Post by krystyna » Sun Feb 23, 2014 4:12 am

I like this one:
"The formulation 'one God in three Persons' was not solidly established, certainly not fully assimilated into Christian life and its profession of faith, prior to the end of the fourth century. . . . Among the apostolic Fathers, there had been nothing even remotely approaching such a mentality or perspective." -New Catholic Encyclopedia.
The inventors of the Trinity God admit openly that it has nothing to do with the Bible.

Thanks vanquish29

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Re: There is no Trinity

#81

Post by B. W. » Sun Feb 23, 2014 8:09 am

krystyna wrote:I like this one:
"The formulation 'one God in three Persons' was not solidly established, certainly not fully assimilated into Christian life and its profession of faith, prior to the end of the fourth century. . . . Among the apostolic Fathers, there had been nothing even remotely approaching such a mentality or perspective." -New Catholic Encyclopedia.
The inventors of the Trinity God admit openly that it has nothing to do with the Bible.

Thanks vanquish29
I like the bible as it is written:

God is clearing speaking in the textual contextual continuity (verse 22) so ask yourself: why the use of third person speech used?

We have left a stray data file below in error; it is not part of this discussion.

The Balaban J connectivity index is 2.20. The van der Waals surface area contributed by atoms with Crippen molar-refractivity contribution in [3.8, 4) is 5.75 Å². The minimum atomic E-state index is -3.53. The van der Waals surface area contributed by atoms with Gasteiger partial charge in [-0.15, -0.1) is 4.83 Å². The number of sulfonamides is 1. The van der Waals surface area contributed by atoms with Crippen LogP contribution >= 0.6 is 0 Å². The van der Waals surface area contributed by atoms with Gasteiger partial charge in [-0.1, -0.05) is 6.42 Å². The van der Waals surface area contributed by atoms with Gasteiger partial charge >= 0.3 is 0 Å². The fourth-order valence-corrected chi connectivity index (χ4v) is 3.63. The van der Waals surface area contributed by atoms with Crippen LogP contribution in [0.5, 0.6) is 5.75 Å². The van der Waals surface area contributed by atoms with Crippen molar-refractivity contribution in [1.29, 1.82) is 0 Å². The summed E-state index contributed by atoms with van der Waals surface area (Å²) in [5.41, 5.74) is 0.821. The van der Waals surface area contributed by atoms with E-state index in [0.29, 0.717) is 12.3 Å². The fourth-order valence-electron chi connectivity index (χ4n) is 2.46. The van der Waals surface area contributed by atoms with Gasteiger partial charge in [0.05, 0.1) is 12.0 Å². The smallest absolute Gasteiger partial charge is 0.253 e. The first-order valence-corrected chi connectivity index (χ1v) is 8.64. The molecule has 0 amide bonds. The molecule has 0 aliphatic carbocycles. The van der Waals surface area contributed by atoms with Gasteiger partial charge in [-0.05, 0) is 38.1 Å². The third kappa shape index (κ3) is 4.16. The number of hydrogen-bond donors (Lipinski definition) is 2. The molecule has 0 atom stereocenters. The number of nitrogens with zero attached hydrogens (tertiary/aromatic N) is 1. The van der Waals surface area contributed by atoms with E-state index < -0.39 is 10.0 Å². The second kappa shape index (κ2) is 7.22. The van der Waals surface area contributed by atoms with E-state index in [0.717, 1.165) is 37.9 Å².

Isaiah 48:16 JPS, "Come ye near unto Me, hear ye this: From the beginning I have not spoken in secret; from the time that it was, there am I; and now the Lord GOD hath sent me, and His Spirit..." Jewish bible rendering...

Isa 48:16 NASB "Come near to Me, listen to this: From the first I have not spoken in secret, From the time it took place, I was there. And now the Lord (adoni YHWH) GOD has sent Me, and His Spirit." NASB with Hebrew words added in for clarity...

You have the LORD Jesus (preincarnate Christ) mentioning himself, the Father and the Holy Spirit in this verse...

Have a nice day...
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Re: There is no Trinity

#82

Post by krystyna » Mon Feb 24, 2014 1:33 am

B.W.
I like the bible as it is written:

God is clearing speaking in the textual contextual continuity (verse 22) so ask yourself: why the use of third person speech used?
Hi BW.

I have few questions to you if I may.

Why you ask me to ask myself instead of showing a verse or verses clearly stating what you are alluding to? Which verse tells you that when God speaks in third person (provided the translation is correct) it refers to a Trinity God?

Why the prophets, Jesus and the New Testament writers didn’t know what you know?